Lloyd's Reviews > Animal Man, Vol. 1

Animal Man, Vol. 1 by Grant Morrison
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Nov 01, 2015

really liked it
bookshelves: 1980s, comic-book-graphic-novel, grant-morrison
Read from October 30 to November 01, 2015

Here I've encountered, for the first time, a Grant Morrison written title that really, in most parts, didn't really read like a Grant Morrison written title.

Buddy Baker is Animal Man. This being a superhero book (definitely the most traditional superhero book that Morrison has written that I've read), his power is that he acquires the power of any animal near to him. He doesn't get the majestic appearance of the lion, the hulking form of the gorilla, just the abilities that they would add to a human's natural strength, speed, regeneration... You get the idea.

That being said (and I think Morrison definitely meant for this to happen), Buddy/Animal Man is sort of an ineffectual superhero. It's the next door neighbor that saves Buddy's wife and child from brutality at one turn, his wife kicking Mirror Master in the balls at another, saving Buddy's hide. This was an interesting thing to read.

But much like Buddy is learning to be a hero, it feels like Grant Morrison was learning how to write this particular hero at this point in time. We already know that Morrison is a master story-teller at this point, having churned out "Batman: Arkham Asylum" (a masterwork) at around the same time.

One might attribute this to the fact that Grant had only pitched Animal Man to be a four-issue limited series and instead was brought on and asked to make it into an ongoing title. That coupled with the fact that he had to write around a major DC universe crossover in "Invasion" for a couple of issues in the midst of this run, made the first nine issues feel just a bit disjointed.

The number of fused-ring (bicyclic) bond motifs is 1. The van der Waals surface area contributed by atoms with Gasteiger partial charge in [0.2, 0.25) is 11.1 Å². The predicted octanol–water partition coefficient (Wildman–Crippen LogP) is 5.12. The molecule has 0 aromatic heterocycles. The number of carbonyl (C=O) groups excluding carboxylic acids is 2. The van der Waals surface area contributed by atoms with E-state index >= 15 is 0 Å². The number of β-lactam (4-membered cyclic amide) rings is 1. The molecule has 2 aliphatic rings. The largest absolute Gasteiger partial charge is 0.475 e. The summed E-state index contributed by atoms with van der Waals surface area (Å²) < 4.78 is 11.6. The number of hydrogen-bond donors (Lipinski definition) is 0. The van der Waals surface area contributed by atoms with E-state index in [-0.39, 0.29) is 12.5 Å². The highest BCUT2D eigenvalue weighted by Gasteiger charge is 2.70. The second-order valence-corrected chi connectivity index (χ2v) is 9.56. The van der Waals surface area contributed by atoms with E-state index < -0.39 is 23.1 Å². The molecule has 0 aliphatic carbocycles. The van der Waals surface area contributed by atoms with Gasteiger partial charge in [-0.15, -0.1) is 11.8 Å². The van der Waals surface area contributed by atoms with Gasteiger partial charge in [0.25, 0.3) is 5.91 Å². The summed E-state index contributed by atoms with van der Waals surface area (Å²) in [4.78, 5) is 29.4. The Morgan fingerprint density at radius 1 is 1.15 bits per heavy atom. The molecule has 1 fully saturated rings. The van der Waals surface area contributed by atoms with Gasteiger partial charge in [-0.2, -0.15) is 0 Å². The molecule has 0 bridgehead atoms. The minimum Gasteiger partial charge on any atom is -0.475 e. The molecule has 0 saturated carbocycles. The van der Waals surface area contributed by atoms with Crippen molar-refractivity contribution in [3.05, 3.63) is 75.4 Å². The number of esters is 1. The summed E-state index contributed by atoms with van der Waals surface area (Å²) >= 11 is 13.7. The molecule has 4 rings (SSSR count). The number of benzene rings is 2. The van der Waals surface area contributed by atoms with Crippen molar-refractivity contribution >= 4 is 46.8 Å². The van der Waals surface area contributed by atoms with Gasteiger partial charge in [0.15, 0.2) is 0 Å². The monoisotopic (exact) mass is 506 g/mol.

BUT, one can definitely see the seeds (most markedly in issue #5; "The Coyote Gospel") of what is said to turn into a metafictional, mind-bending, more Morrisonian run in later volumes. And reading this one wasn't painful, just not what you might expect after reading Morrison's other stellar works.

I'd recommend this to fans of the traditional superhero type story, hardcore fans of Morrison, and those interested in getting ALL the pieces of what promises to turn into a great run.

***Thoughts after rereading in November 2015***

I'm going to correct my past self here and say that this definitely feels like Grant Morrison's writing.

The issues may be several one off stories, but (again differing from my former opinion) I no longer think the work is disjointed.

I've this time realized the deftness of Morrison's prose in the narration and his common themes peeking through from between the lines.

I've also got great admiration for the artists who worked on this book. Chas Truog, Doug Hazlewood, and Tatjana Wood nail the perfect feel for the interior art. And covers by Brian Bolland are always a treat.

Great book.
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Reading Progress

03/06/2011 page 189
79.0%
10/30/2015 marked as: currently-reading
11/01/2015 marked as: read

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